Aviation engine manufacturers have been researching “propfan” or “open rotor” engines as a more fuel-efficient variant of the high-bypass turbofan engine since the 1970s. During the 1980s, there was a flurry of interest in such engines, with a General Electric/Snecma partnership developing the experimental GE36 engine, which was envisioned as a powerplant for Boeing’s 7J7 concept and future models of the McDonnell Douglas DC-9 series. Falling oil prices that reduced the cost of aviation fuel and concerns about noise and danger from blade-shedding led to the concept being shelved.
Now CFM International has announced development of the RISE (“Revolutionary Innovation for Sustainable Engines”) open rotor engine, with flight tests scheduled to begin in 2025, and aiming for a 20% reduction in fuel burn compared to comparable turbofan engines. Both Boeing and Airbus have indicated interest in such an engine for their next generation narrowbody airliners.
But it’s just a jet engine core with a propeller (or, in some designs, two contra-rotating propellers). Why isn’t it a just another turboprop? Well, there are a lot of terminology tricks, but it is basically just a turboprop. The main difference is that while most turboprops operate at around Mach 0.55, propfans use propellers with more blades shaped to allow operation up to around the Mach 0.8 speed of turbofan airliners without excessive noise. But the Soviet Tupolev Tu-95 “Bear” bomber, which has been in service from 1956 to the present day and its airliner derivative, the Tu-114, had turboprop engines with contra-rotating propellers and cruised at Mach 0.71. It is, however, one of the loudest planes ever to fly, with propeller tips exceeding the speed of sound.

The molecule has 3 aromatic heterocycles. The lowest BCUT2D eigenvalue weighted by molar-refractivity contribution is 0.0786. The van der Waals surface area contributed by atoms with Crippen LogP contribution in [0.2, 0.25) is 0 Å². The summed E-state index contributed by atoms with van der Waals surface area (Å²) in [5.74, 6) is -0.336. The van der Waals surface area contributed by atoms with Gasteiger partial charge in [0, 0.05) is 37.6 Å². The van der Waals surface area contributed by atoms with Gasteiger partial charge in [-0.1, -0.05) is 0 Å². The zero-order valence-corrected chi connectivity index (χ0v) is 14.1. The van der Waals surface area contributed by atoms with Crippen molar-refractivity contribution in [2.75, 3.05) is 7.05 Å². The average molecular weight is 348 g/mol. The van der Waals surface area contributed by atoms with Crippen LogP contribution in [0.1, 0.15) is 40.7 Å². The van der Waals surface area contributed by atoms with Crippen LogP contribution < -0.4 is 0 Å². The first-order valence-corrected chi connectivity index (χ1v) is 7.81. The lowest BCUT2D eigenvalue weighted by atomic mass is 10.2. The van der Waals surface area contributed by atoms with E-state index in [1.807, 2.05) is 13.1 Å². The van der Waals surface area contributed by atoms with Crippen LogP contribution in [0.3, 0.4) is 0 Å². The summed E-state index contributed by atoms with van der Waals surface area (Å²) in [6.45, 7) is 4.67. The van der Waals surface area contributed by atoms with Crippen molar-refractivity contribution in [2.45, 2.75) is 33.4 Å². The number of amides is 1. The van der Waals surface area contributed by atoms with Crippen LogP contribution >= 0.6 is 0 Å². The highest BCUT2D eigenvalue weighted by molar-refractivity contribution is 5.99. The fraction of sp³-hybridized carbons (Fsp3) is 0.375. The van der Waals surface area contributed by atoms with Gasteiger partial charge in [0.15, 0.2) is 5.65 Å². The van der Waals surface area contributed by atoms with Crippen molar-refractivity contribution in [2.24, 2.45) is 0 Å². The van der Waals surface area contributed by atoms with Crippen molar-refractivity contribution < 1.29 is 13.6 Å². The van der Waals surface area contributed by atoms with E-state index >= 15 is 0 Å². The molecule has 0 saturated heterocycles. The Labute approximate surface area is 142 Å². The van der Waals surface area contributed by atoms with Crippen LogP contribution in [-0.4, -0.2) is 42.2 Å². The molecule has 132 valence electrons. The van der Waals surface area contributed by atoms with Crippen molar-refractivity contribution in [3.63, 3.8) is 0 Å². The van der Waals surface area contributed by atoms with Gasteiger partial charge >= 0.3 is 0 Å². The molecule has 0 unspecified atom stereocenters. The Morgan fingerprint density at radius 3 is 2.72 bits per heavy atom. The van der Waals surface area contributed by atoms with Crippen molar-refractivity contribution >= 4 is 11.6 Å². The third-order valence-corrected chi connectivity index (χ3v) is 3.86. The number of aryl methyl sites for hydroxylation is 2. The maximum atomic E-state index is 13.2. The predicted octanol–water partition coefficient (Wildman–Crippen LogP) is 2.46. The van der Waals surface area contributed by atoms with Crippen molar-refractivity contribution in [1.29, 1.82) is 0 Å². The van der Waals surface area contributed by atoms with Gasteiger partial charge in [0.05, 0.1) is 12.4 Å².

One suspects the “propfan” terminology or, even better, “open rotor jet engine” owes some of its attraction to the marketing department, who is well aware that the flying public much prefers “jets” to “prop planes”, even though most of the latter are now turboprops which are just as reliable as turbofans. “Let’s give it a new name and fool the rubes” has a long heritage in the advertising world.